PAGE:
Moby – 18

It has been suggested by many that Moby‘s 18 showed a certain lack of creativity. Play had definitely been something completely new – and it had taken a long time to get off the ground – but by 2002 we were all well familiar with its contents from every TV advert and film that had appeared in the last few years. Time for a follow up.

But 18 opens with We Are All Made of Stars, which was also the first single, and is undeniably very different from anything Moby had done before, so creativity was not lacking completely. It’s a great song, which owes a lot to David Bowie, and a great opening track.

Jennifer Price turns up next to deliver the vocals for third single In This World, a beautiful track, but very much in the vein of Why Does My Heart Feel So Bad? If you were looking for excuses to accuse Moby of repetition, they definitely exist here.

Next come The Shining Light Gospel Choir to help out on the irritatingly similarly named In My Heart. This one is sufficiently different from most of Play, but by now you’ll definitely be finding it difficult  not to make the comparison.

As with Play, there are eighteen tracks on here, and Moby does a good job in structuring them and making them different enough that they flow together well as an album without being boring, but that’s a tough ask with so many different tracks. The big change from the preceding album is the focus on collaborations, rather than sampling old records, and so the soft vocals of Azure Ray make a pleasant change on Great Escape.

However, when Moby turns up to deliver his own vocals against his thick pads and gentle drums, you can’t help but thinking it sounds familiar. Signs of Love is great, but surely he did something like this an album or two ago? Well, probably not two, because that would get you to Animal Rights, but you get the point…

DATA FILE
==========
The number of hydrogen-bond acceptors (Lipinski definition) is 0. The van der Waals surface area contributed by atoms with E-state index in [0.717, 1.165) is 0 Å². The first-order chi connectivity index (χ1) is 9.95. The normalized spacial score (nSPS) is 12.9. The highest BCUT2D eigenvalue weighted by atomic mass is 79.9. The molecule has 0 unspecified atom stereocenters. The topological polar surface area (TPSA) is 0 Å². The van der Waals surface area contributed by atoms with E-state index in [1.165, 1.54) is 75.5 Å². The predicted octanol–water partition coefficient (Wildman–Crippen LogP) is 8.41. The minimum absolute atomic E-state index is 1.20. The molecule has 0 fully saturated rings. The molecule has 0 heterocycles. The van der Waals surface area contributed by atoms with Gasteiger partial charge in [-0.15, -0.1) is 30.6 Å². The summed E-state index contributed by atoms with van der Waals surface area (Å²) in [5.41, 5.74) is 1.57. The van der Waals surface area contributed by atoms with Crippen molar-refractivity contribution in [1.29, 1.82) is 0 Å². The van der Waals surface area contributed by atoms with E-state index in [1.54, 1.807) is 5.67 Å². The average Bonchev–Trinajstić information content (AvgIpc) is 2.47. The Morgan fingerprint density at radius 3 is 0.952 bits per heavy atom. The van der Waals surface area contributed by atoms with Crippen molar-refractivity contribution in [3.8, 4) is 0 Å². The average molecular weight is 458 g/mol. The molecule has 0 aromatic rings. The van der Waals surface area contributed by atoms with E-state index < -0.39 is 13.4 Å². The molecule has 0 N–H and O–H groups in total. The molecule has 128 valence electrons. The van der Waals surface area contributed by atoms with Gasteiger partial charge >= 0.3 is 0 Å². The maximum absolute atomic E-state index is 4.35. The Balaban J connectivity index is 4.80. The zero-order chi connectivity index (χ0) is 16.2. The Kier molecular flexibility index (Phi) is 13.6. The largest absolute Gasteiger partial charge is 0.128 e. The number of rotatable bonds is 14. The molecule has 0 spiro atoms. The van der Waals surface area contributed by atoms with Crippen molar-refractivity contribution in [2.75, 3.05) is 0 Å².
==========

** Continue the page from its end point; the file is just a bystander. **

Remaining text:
Dianne McCaulley sounds like a sample on One of These Mornings, but I don’t think she is. It’s another great song, but it could very easily have fitted on Play. Same with Another Woman and the sweet, semi-acoustic Fireworks.

Second single Extreme Ways is next, and is characteristic of the fact that Moby really was extremely creative with this album – he just underplayed it very badly. As a single, it peaked at number 39 in the UK, performing less well than several of its neighbours, and yet it has appeared in pretty much every Bourne film ever since, and the Bourne’s Ultimatum remix performed nearly as well on the charts as the original. Clearly there’s nothing wrong with the song – in fact it’s excellent – but perhaps people were a little burnt out from hearing too much Moby in 2002.

Having heard the German single version with Princess Superstar, the album version of Jam for the Ladies, with MC Lyte and Angie Stone falls a bit flat. There’s nothing particularly wrong with it – it just seems a bit dull compared to the reworked version.

Sunday (The Day Before My Birthday) is a beautiful piece – it’s built around a sample, so it’s very much Moby‘s turn-of-the-millennium signature sound, but it’s also one of the best, and was a worthy single, even though it failed to make the charts. This is followed by a sweet instrumental, the title track from the album.